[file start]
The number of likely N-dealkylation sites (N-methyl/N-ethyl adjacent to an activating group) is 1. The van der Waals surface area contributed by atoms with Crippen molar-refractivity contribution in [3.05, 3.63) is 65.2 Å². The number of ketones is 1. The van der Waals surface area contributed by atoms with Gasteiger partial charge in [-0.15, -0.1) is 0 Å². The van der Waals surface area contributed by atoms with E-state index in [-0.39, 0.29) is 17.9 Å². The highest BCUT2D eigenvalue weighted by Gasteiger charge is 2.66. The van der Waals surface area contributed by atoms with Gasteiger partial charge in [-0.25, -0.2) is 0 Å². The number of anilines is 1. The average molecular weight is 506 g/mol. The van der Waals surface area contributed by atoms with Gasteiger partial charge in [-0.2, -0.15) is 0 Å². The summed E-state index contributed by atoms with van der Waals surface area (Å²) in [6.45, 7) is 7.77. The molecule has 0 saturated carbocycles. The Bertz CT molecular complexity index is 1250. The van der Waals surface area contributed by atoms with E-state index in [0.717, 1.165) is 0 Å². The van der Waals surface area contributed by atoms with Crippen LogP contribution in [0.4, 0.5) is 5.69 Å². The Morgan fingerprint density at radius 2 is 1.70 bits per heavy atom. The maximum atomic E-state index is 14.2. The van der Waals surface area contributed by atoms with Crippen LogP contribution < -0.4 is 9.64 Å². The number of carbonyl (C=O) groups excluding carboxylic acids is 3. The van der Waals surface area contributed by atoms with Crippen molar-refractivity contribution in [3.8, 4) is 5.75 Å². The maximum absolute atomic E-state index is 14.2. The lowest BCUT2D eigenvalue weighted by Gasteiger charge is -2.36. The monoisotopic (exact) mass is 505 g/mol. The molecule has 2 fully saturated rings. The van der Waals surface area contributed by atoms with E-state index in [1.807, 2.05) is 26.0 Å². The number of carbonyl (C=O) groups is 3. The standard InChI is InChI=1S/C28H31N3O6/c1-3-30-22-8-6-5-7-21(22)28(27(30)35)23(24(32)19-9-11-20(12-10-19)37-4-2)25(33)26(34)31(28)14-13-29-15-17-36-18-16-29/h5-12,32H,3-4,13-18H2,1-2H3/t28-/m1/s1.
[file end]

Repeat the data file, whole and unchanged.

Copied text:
The number of likely N-dealkylation sites (N-methyl/N-ethyl adjacent to an activating group) is 1. The van der Waals surface area contributed by atoms with Crippen molar-refractivity contribution in [3.05, 3.63) is 65.2 Å². The number of ketones is 1. The van der Waals surface area contributed by atoms with Gasteiger partial charge in [-0.15, -0.1) is 0 Å². The van der Waals surface area contributed by atoms with E-state index in [-0.39, 0.29) is 17.9 Å². The highest BCUT2D eigenvalue weighted by Gasteiger charge is 2.66. The van der Waals surface area contributed by atoms with Gasteiger partial charge in [-0.25, -0.2) is 0 Å². The number of anilines is 1. The average molecular weight is 506 g/mol. The van der Waals surface area contributed by atoms with Gasteiger partial charge in [-0.2, -0.15) is 0 Å². The summed E-state index contributed by atoms with van der Waals surface area (Å²) in [6.45, 7) is 7.77. The molecule has 0 saturated carbocycles. The Bertz CT molecular complexity index is 1250. The van der Waals surface area contributed by atoms with E-state index in [0.717, 1.165) is 0 Å². The van der Waals surface area contributed by atoms with Crippen LogP contribution in [0.4, 0.5) is 5.69 Å². The Morgan fingerprint density at radius 2 is 1.70 bits per heavy atom. The maximum atomic E-state index is 14.2. The van der Waals surface area contributed by atoms with Crippen LogP contribution < -0.4 is 9.64 Å². The number of carbonyl (C=O) groups excluding carboxylic acids is 3. The van der Waals surface area contributed by atoms with Crippen molar-refractivity contribution in [3.8, 4) is 5.75 Å². The maximum absolute atomic E-state index is 14.2. The lowest BCUT2D eigenvalue weighted by Gasteiger charge is -2.36. The monoisotopic (exact) mass is 505 g/mol. The molecule has 2 fully saturated rings. The van der Waals surface area contributed by atoms with E-state index in [1.807, 2.05) is 26.0 Å². The number of carbonyl (C=O) groups is 3. The standard InChI is InChI=1S/C28H31N3O6/c1-3-30-22-8-6-5-7-21(22)28(27(30)35)23(24(32)19-9-11-20(12-10-19)37-4-2)25(33)26(34)31(28)14-13-29-15-17-36-18-16-29/h5-12,32H,3-4,13-18H2,1-2H3/t28-/m1/s1.